How To Safeguard Your Trust And Estate Documents
The uncertainty revolving around the global pandemic has accelerated estate planning activities in the US. 77% of American adults believe that will writing and estate planning is important for everyone, regardless of your wealth or income levels.
Completing your estate plan can fill you with pride and satisfaction, knowing that your family will remain protected in the future. You also have the peace of mind that comes with knowing your legacy is safe. However, one vital task remains: safekeeping your trust and estate documents.
Why Keeping Your Trust and Estate Documents Safe Matters
After you complete your estate planning, you retain the original signed documents. Your attorney may have a copy, but most times, you will have possession of the original records. The original trust and estate documents have a significant legal implication, without which your family may face substantial legal obstacles relating to the administration of your estate.
Most states require that the personal representative of the deceased estate present the original copy of the last will for probate. If your family can not locate the documents, a legal concern may arise that can delay the trust and estate administration.
In some states, if the original copy gets lost, destroyed, or is missing, the courts establish a legal presumption that you destroyed the will intending to revoke it. The implication is that your estate will be distributed as if you died without a will in place. While some statutes allow the tabling of a copy of the will as proof of existence and validity of a will in some circumstances, the best option would be to store the original documents in a safe and secure place.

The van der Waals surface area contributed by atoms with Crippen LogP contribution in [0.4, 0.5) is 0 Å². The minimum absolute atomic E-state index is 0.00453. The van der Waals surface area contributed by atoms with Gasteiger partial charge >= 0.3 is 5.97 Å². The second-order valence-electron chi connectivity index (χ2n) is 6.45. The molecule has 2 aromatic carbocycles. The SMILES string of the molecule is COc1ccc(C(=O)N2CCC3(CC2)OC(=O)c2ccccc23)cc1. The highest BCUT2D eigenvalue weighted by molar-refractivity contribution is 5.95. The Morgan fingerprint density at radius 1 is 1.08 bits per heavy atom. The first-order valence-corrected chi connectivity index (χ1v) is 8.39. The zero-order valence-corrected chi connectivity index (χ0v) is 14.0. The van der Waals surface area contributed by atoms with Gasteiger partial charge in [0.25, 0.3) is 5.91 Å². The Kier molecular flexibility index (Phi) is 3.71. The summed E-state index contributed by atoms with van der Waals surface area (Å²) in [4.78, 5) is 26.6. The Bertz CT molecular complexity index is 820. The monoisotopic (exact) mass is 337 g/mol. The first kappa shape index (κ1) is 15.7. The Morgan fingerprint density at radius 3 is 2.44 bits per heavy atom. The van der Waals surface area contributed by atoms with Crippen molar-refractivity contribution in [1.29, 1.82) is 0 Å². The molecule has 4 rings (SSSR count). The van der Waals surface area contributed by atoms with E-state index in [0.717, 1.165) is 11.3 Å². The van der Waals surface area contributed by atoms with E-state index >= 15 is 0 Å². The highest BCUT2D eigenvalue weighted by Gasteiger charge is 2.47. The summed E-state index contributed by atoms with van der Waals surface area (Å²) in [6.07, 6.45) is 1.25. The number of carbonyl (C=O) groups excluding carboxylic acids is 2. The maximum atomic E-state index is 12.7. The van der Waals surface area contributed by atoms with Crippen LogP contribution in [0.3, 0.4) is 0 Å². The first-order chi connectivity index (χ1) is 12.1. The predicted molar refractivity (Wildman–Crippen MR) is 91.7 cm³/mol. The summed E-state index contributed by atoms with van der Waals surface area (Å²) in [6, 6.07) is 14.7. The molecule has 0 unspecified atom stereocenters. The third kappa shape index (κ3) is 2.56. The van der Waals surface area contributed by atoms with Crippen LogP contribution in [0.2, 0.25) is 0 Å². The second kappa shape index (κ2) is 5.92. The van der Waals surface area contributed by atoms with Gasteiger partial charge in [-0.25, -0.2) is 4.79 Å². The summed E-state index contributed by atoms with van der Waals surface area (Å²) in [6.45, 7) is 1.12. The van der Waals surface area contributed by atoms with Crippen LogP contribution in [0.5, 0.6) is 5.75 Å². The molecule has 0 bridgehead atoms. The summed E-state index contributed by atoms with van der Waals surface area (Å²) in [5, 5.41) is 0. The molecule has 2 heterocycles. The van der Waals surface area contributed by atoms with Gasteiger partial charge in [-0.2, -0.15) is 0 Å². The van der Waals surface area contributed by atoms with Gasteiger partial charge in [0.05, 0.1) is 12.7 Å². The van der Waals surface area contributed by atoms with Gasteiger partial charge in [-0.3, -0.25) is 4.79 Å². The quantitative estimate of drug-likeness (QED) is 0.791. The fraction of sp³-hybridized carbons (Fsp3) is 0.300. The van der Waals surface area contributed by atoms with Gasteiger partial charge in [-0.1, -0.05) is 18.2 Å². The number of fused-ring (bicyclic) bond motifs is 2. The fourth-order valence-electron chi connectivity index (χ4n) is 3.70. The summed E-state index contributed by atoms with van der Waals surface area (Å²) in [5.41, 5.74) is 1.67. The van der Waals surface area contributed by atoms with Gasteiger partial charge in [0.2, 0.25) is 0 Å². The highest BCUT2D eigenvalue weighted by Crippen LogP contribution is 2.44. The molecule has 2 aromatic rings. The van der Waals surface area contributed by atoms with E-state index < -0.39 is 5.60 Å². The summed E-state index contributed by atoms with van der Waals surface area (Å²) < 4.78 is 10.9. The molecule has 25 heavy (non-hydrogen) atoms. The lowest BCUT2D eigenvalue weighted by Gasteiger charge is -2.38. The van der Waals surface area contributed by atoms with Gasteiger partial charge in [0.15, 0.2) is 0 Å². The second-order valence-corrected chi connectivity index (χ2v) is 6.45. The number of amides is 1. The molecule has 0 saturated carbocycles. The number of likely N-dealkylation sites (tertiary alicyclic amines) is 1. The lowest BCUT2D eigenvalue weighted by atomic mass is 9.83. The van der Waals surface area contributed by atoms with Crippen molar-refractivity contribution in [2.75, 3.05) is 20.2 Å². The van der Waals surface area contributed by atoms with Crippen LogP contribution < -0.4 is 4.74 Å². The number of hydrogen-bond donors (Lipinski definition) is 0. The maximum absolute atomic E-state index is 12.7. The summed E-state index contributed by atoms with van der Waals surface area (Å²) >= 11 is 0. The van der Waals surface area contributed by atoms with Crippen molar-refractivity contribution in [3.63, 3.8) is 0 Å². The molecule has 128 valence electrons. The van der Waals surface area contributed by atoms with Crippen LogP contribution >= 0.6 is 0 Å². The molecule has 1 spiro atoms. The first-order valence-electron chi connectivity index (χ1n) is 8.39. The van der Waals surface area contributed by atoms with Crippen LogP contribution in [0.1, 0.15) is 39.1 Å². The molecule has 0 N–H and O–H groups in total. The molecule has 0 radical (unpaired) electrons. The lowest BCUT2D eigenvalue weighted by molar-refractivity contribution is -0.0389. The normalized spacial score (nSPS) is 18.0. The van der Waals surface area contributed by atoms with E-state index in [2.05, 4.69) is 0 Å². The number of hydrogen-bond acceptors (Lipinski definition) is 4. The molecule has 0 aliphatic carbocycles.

Sharing The Location Of Your Trust And Estate Documents
Finding a secure place such as a home safe or private vault storage to keep these vital records is the first step. You may need to inform one or more people on where to locate your will if you happen to pass away or be incapacitated. Informing the personal representative is an excellent idea. For trusts, you may need to let the trustee or successor trustee know.
Securing Your Documents In Safe Deposit Box
Most Americans get a safe deposit vault from firms such as GTD for storing important papers such as the power of attorney, trust and estate documents, and much more. The advantage of the safe deposit box is that it is private, and only people with the keys and listed on the vault contract can access it.
Laws that stipulate who can open a safe deposit box may vary from state to state. If the right to open the box dies with you, your family may require a court order which may result in delays. If you decide to store in a private vault, let your executor or personal representative know. Make sure that they have access to it. You may also opt to give them an extra key if they cannot locate yours. You can also name a revocable trust as the owner of the box.
Do Not Wait for Tomorrow
Safeguarding your last will is a vital part of the estate planning process. If you wish to safe-keep your trust and estate documents in private vault storage, reach out to our team today. We also offer investment and asset management services as well as bonded courier services.
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